Dulce is a summer intern with the Summer Scholars Program at the Seattle Children’s Research Institute. She is currently working towards her bachelor’s degree in Biochemistry at California State University, Northridge. Her lab currently focuses on the immune responses to pathogens such as SARS-CoV-2. She is interested in vaccine development and is passionate about advocating for diversity in STEM.
Research Technician II
Suhavi has a background in preclinical research, specializing in monitoring the effects of test article during administration and in post-mortem tissues. Her passion for vaccine and therapy development originates from her drive to contribute to a more equitable future and society for all.
Research Technician I
Dana joined the Coler Lab in October 2021. She graduated with honors from Arizona State University in May 2020 with a bachelor’s degree in applied biological sciences and a goal to work in biological research. Her interests include novel therapeutic development and improving therapeutic outcomes for high-risk individuals with MTb. Outside of the lab, she enjoys playing tabletop role-playing games with friends and spending time with her family.
Research Associate II
Tiffany is our resident expert at ELISAs and has helped create an ELISA SOP in our lab to test for antibodies against SARS-CoV2. Tiffany also does much of the ordering and scheduling in the lab along with writing IACUC amendments.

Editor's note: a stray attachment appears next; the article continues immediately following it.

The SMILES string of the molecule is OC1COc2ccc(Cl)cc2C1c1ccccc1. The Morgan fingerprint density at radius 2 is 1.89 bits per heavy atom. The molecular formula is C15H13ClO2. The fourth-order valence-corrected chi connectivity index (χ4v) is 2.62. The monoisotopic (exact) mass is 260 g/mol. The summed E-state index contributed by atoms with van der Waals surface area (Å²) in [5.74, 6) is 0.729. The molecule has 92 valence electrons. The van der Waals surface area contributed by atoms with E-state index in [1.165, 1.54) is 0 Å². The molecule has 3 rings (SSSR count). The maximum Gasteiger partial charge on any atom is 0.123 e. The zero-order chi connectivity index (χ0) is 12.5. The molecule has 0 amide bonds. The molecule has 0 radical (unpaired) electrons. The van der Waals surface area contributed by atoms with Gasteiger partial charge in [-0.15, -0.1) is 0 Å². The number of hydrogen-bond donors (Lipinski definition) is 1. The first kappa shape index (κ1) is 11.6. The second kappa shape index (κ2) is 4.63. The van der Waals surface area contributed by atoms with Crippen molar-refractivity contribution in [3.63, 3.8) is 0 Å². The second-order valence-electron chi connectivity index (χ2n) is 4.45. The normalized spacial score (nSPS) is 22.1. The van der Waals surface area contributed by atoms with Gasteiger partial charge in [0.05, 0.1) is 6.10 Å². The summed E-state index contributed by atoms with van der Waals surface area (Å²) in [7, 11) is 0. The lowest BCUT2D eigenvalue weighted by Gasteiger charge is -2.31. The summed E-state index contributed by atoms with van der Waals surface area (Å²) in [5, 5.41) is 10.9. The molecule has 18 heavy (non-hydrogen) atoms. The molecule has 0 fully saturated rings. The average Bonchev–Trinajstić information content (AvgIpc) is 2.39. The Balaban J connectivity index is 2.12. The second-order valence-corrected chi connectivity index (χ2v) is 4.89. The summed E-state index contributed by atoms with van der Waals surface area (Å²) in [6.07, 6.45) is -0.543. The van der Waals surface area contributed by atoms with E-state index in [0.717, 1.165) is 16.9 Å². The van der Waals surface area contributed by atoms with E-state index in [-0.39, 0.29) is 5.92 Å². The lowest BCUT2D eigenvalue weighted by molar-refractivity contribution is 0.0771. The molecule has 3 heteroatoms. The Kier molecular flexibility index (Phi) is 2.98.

Maham’s research focuses on vaccine development and host-directed therapies against Mycobacterium tuberculosis, NTM, and SARS-CoV-2 in both preclinical and clinical settings. Dr. Rais is passionate about advocating for more female representation in STEM, mentoring students, and giving back to the community.
Research Associate III
Valerie has contributed assays for a clinical trial of the ID93+GLA-SE vaccine developed in large part by Dr. Coler. She looks forward to an improved tuberculosis vaccine preventing the large burden that TB imposes on the world.
Research Technician I
Thomas studied genetic epilepsy disorders with the Kalume Lab at Seattle Children’s Research Institute while earning his bachelor’s degree in biochemistry from the University of Washington. Now, in the Coler Lab, he is interested in vaccine development and testing in the hopes of improving global health outcomes for children.
Brittany is a graduate research assistant in the pathobiology PhD program. Brittany received her BS in molecular and cellular biology at the University of Arizona. Her work in the lab focuses on TB co-infections, immunopathology, and vaccine development.
Research Scientist II
Zhiyi focuses on qualified and validated Pseudo-neutralization and Plaque Reduction Neutralization Titer assays against SAR-CoV2 for clinical trials. He is also interested in vaccine development against Mycobacterium tuberculosis and Nontuberculous Mycobacteria through the discovery of new candidate antigens and delivery to induce robust and effective immune responses.
Collaborate With Us
Interested in collaborating with the Coler Lab? Send us an email.